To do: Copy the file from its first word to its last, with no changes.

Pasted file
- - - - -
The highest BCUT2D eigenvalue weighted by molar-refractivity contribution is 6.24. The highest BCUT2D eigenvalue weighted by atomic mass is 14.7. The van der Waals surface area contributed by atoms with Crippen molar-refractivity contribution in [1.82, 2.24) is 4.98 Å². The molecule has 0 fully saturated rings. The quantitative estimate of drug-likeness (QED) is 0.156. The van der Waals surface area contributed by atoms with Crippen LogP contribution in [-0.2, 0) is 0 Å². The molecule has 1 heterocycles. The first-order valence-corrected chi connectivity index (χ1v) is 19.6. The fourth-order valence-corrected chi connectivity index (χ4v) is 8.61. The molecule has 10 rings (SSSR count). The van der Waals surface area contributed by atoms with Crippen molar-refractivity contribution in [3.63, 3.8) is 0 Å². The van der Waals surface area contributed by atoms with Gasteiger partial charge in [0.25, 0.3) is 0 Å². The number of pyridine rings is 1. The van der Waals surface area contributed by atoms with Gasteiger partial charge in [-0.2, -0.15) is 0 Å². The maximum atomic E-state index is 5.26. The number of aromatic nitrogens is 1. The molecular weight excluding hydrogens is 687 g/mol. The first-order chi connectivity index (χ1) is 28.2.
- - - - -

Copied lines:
The highest BCUT2D eigenvalue weighted by molar-refractivity contribution is 6.24. The highest BCUT2D eigenvalue weighted by atomic mass is 14.7. The van der Waals surface area contributed by atoms with Crippen molar-refractivity contribution in [1.82, 2.24) is 4.98 Å². The molecule has 0 fully saturated rings. The quantitative estimate of drug-likeness (QED) is 0.156. The van der Waals surface area contributed by atoms with Crippen LogP contribution in [-0.2, 0) is 0 Å². The molecule has 1 heterocycles. The first-order valence-corrected chi connectivity index (χ1v) is 19.6. The fourth-order valence-corrected chi connectivity index (χ4v) is 8.61. The molecule has 10 rings (SSSR count). The van der Waals surface area contributed by atoms with Crippen molar-refractivity contribution in [3.63, 3.8) is 0 Å². The van der Waals surface area contributed by atoms with Gasteiger partial charge in [0.25, 0.3) is 0 Å². The number of pyridine rings is 1. The van der Waals surface area contributed by atoms with Gasteiger partial charge in [-0.2, -0.15) is 0 Å². The maximum atomic E-state index is 5.26. The number of aromatic nitrogens is 1. The molecular weight excluding hydrogens is 687 g/mol. The first-order chi connectivity index (χ1) is 28.2.